Saturday, April 30, 2011

News from England

I don't ordinarily write of real-world topics, but I'll make an exception yet again. For me, the biggest news story of the week came from England. Yes, the death of the remarkable Poly Styrene of the X-Ray Spex came as a blow to me.

The X-Ray Spex 1978 album Germ Free Adolescents is perhaps more relevant now than it was when it was released. Featuring such songs as Genetic Engineering, Plastic Bag, and Germ Free Adolescents, the album documents the wonders and terrors of a culture saturated with chemicals and advertising, an "existence supported by mechanical resources". Poly's strident howl was a warning from a punk prophetess, a call to resist the siren song of marketers and pedlars of convenience at the cost of authenticity. Poly also resisted domination of all sorts, whether from authority figures or commodification. My personal favorite by the 'Spex is The Day the World Turned Day-Glo, an ode to the beauties and horrors of modern chemistry which perfectly captures the spirit of the Spex, and their frontwoman:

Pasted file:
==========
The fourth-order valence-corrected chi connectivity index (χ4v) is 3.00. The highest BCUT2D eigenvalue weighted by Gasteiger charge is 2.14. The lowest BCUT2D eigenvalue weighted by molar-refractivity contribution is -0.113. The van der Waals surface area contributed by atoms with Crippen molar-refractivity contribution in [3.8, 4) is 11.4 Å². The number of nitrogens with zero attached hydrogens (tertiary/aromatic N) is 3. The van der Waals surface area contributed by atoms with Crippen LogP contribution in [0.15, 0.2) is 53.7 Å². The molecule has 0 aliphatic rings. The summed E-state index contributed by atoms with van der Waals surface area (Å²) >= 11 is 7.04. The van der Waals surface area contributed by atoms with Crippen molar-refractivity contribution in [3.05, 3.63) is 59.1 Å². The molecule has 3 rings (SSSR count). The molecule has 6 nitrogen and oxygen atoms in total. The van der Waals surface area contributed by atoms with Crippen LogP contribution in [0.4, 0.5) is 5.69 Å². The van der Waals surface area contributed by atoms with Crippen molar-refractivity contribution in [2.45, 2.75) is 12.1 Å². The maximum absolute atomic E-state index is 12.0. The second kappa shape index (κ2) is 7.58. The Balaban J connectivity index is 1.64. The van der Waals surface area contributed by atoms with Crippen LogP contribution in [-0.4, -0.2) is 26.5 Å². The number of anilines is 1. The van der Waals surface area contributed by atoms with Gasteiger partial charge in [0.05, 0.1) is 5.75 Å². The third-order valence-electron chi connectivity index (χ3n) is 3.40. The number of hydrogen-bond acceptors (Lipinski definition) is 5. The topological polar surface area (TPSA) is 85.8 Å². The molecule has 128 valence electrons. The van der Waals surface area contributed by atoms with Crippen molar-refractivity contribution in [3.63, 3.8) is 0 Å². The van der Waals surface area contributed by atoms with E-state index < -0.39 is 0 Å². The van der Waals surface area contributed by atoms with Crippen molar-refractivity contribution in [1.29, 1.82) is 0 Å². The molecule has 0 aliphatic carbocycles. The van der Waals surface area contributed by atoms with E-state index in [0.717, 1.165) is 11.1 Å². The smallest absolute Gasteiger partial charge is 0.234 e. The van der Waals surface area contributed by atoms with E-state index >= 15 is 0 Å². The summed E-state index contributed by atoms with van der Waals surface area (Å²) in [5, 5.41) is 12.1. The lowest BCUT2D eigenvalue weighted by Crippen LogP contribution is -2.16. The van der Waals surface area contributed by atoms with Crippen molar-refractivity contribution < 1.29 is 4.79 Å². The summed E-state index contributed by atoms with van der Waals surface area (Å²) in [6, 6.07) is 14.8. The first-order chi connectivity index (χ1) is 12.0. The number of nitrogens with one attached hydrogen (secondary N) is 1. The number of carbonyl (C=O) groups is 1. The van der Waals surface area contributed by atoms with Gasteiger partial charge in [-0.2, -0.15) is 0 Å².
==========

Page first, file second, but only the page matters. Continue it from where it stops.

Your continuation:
Thursday, April 14, 2011

Paying the Bursar

Been busy, making sure that I pay the exchequer, so I don't end up in a federal pound me in the ass prison.

I don't really mind paying taxes- I live in an area with decent roads, and bridges which seriously need renovation. I'll take paying taxes over careening into a river any day.

Monday, April 4, 2011

Still a Little Hung Up on Stross' "Laundry" Books...

Because I enjoyed The Atrocity Archives so much, I attempted to locate a copy of Len Deighton's The IPCRESS file. The book is currently out of print, but a new print run will be coming out in July (did Stross put Deighton back on the map?).

Being the sort of fellow who can see through a brick wall if given enough time, I finally realized that Randall Garrett's "Lord Darcy" story The Ipswich Phial is an homage to Deighton's Book. The Ipswich Pial is a thaumaturgical espionage tale, with Lord Darcy, an agent of the Anglo-French Empire, attempting to track down a dangerous magical item before it falls into the hands of agents of the Slavonic Empire (a Polish autocratic kingdom). Randall Garrett's works featured many allusions and veiled references to other books, television shows, movies, and individuals both real and fictional... I just didn't have the wherewithal to spot the reference to Deighton until recently.

As luck would have it, I have tracked down a library copy of The IPCRESS File and will use the interlibrary loan service to get my grubby paws on it.